The nervous system is generally similar to that of gastropods. One pair each of cerebral and pleural ganglia lie close to the oesophagus, and effectively form the animal's brain. A separate set of pedal ganglia lie in the foot, and a pair of visceral ganglia are set further back in the body. Scaphopods have no eyes, or other distinct sensory organs.[6]

Reproduction and development

Scaphopods have separate sexes, and external fertilisation. They have a single gonad occupying much of the posterior part of the body, and shed their gametes into the water through the nephridium.

Once fertilised, the eggs hatch into a free-living trochophore larva, which develops into a veliger larva that more closely resembles the adult, but lacks the extreme elongation of the adult body.[6]


Tusk shells live in seafloor sediment, feeding on microscopic organisms; some supplement their diet of zooplankton with vegetable matter.[7]


The group is composed of two subtaxa, the Dentaliida (which may be paraphyletic) and the monophyletic Gadilida.[1] The differences between the two orders is subtle and hinges on size and on details of the radula, shell, and foot. Specifically, the Dentaliids are the physically larger of the two families, and possess a shell that tapers uniformly from anterior (widest) to posterior (narrowest); they also have a foot which consists of one central and two lateral lobes and which bends into the shell when retracted. The Gadilids, on the other hand, are much smaller, have a shell whose widest portion is slightly posterior to its aperture, and have a foot which is disk-like and fringed with tentacles which inverts into itself when retracted (in this state resembling a pucker rather than a disk).

According to the World Register of Marine Species :

Fossil record

There is a good fossil record of scaphopods from the Mississippian onwards,[8] making them the youngest molluscan class; but the origin of the group remains contentious.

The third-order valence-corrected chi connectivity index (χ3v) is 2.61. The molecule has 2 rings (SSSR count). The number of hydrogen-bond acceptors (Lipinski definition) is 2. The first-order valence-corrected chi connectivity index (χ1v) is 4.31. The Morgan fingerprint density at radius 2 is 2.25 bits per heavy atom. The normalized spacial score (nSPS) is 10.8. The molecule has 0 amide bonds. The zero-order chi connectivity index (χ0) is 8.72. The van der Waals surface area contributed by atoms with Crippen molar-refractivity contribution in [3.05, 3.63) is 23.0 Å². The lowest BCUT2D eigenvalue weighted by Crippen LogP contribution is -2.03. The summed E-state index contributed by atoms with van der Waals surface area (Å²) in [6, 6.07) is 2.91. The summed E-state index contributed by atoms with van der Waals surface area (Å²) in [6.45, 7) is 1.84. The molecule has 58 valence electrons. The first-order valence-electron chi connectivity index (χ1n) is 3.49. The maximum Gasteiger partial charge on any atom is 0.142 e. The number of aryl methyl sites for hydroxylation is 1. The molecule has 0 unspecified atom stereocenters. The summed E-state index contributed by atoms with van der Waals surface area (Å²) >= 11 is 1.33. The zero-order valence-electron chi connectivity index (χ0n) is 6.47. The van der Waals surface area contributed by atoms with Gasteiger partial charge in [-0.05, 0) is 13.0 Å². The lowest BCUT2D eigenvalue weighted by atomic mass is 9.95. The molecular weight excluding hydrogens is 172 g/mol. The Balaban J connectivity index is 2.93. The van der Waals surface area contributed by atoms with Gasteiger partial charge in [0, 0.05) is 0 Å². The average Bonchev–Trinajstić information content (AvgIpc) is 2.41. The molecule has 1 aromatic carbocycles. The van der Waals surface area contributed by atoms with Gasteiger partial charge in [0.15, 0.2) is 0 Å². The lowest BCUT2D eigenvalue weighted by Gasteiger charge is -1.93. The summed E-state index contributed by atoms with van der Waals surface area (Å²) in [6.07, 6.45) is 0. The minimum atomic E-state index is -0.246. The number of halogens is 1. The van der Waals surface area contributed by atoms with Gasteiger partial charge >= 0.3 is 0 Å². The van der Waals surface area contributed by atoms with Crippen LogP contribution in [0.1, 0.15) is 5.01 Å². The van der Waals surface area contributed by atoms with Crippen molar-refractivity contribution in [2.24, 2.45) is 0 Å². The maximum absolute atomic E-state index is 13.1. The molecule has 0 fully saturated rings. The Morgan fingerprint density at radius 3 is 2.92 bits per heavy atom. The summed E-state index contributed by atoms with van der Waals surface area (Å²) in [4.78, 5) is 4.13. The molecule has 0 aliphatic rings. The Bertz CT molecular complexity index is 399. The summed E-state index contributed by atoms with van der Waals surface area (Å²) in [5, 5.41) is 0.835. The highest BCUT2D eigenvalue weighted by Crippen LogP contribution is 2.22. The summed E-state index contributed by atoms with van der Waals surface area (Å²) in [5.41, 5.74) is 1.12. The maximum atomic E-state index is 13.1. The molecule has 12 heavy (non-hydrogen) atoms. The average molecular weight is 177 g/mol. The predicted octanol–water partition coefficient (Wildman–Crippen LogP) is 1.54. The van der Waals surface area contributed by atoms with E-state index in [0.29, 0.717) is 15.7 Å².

The Ordovician Rhytiodentalium kentuckyensis has been interpreted as an early antecedent of the scaphopods, implying an evolutionary succession from ribeirioid rostroconch molluscs such as Pinnocaris. However, a competing hypothesis suggests a Devonian/Carboniferous origin from a non-mineralized ancestor, or from a more derived, Devonian, conocardioid rostroconch.[9]

As such they were the most recent of all molluscan classes to evolve. They are most closely related to the extinct molluscan class Rostroconchia.[1]

Human use

The shells of Dentalium hexagonum, a scaphopod mollusc, were strung on thread and used by the natives of the Pacific Northwest as shell money. Dentalium shells were also used to make belts and headdresses by the Natufian culture of the Middle East, and are a possible indicator of early social stratification.[10]

Shells of the species Dentalium pretiosum were used as money.


  1. 1 2 3 Steiner, G. . (1992). "Phylogeny and Classification of Scaphopoda". Journal of Molluscan Studies. 58 (4): 385. doi:10.1093/mollus/58.4.385.
  2. Reynolds, Patrick D. (2002). "The Scaphopoda". Advances in marine biology. Advances in Marine Biology. 42: 137–236. doi:10.1016/S0065-2881(02)42014-7. ISBN 9780120261420. PMID 12094723.
  3. Giribet, G.; Okusu, A, A.; Lindgren, A.R., A. R.; Huff, S.W., S. W.; Schrödl, M, M.; Nishiguchi, M.K., M. K. (May 2006). "Evidence for a clade composed of molluscs with serially repeated structures: monoplacophorans are related to chitons" (Free full text). Proceedings of the National Academy of Sciences of the United States of America. 103 (20): 7723–7728. Bibcode:2006PNAS..103.7723G. doi:10.1073/pnas.0602578103. PMC 1472512Freely accessible. PMID 16675549.
  4. Shimek, Ronald; Steiner, Gerhard (1997). "Chapter 6". Microscopic anatomy of invertebrates. Volume 6B: Mollusca II. Wiley-Liss, Inc. p. 719.
  5. D.R. Khanna; P. R. Yadav (1 January 2004). Biology of Mollusca. Discovery. p. 198. ISBN 978-81-7141-898-5.
  6. 1 2 Barnes, Robert D. (1982). Invertebrate Zoology. Philadelphia, PA: Holt-Saunders International. pp. 432–434. ISBN 0-03-056747-5.
  7. Guralnick, R.; Smith, K. (1999). "Historical and biomechanical analysis of integration and dissociation in molluscan feeding, with special emphasis on the true limpets (Patellogastropoda: Gastropoda)". Journal of Morphology. 241 (2): 175–195. doi:10.1002/(SICI)1097-4687(199908)241:2<175::AID-JMOR7>3.0.CO;2-0. PMID 10420163.
  8. Ellis L. Yochelson; Royal H. Mapes; Doris Heidelberger. "An enigmatic molluscan fossil from the Devonian of Germany: scaphopod or cephalopod?". Paläontologische Zeitschrift. 81 (2): 118–122. doi:10.1007/BF02988386.
  9. Peel, J.S. (2004). "Pinnocaris and the origin of scaphopods.". Acta Palaeontologica Polonica. 49 (4): 543–550.
  10. Crabtree, Pam J.; Campana, Douglas V. (eds.). Exploring Prehistory: How Archaeology Reveals Our Past (2nd ed.). p. 233. ISBN 0-07-297814-7.

Further reading

For a comprehensive overview, see Reynolds, P. D. (2002). "The scaphopoda". Molluscan Radiation - Lesser-known Branches. Advances in Marine Biology. 42. pp. 137–236. doi:10.1016/S0065-2881(02)42014-7. ISBN 9780120261420. PMID 12094723. .